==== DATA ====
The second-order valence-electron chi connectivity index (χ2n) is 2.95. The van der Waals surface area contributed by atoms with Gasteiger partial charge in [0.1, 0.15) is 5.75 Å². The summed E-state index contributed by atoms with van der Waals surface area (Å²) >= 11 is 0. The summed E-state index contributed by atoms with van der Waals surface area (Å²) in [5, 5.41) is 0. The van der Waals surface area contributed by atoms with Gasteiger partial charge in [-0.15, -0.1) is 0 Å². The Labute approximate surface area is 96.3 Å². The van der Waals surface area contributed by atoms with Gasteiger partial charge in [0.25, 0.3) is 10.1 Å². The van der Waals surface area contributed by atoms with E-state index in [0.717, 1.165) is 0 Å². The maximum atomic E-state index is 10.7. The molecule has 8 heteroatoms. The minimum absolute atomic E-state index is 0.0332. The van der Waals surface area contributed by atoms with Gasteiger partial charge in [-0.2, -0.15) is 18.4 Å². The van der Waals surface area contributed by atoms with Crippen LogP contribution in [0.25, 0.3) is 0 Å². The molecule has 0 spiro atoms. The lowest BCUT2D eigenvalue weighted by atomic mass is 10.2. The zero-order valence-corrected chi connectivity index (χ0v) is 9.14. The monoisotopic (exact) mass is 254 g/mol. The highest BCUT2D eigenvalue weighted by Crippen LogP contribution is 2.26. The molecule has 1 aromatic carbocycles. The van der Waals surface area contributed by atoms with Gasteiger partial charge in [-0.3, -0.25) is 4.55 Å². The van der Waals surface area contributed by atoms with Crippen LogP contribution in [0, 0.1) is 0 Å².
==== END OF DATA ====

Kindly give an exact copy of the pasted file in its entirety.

The second-order valence-electron chi connectivity index (χ2n) is 2.95. The van der Waals surface area contributed by atoms with Gasteiger partial charge in [0.1, 0.15) is 5.75 Å². The summed E-state index contributed by atoms with van der Waals surface area (Å²) >= 11 is 0. The summed E-state index contributed by atoms with van der Waals surface area (Å²) in [5, 5.41) is 0. The van der Waals surface area contributed by atoms with Gasteiger partial charge in [-0.15, -0.1) is 0 Å². The Labute approximate surface area is 96.3 Å². The van der Waals surface area contributed by atoms with Gasteiger partial charge in [0.25, 0.3) is 10.1 Å². The van der Waals surface area contributed by atoms with E-state index in [0.717, 1.165) is 0 Å². The maximum atomic E-state index is 10.7. The molecule has 8 heteroatoms. The minimum absolute atomic E-state index is 0.0332. The van der Waals surface area contributed by atoms with Gasteiger partial charge in [-0.2, -0.15) is 18.4 Å². The van der Waals surface area contributed by atoms with Crippen LogP contribution in [0.25, 0.3) is 0 Å². The molecule has 0 spiro atoms. The lowest BCUT2D eigenvalue weighted by atomic mass is 10.2. The zero-order valence-corrected chi connectivity index (χ0v) is 9.14. The monoisotopic (exact) mass is 254 g/mol. The highest BCUT2D eigenvalue weighted by Crippen LogP contribution is 2.26. The molecule has 1 aromatic carbocycles. The van der Waals surface area contributed by atoms with Gasteiger partial charge in [-0.3, -0.25) is 4.55 Å². The van der Waals surface area contributed by atoms with Crippen LogP contribution in [0, 0.1) is 0 Å².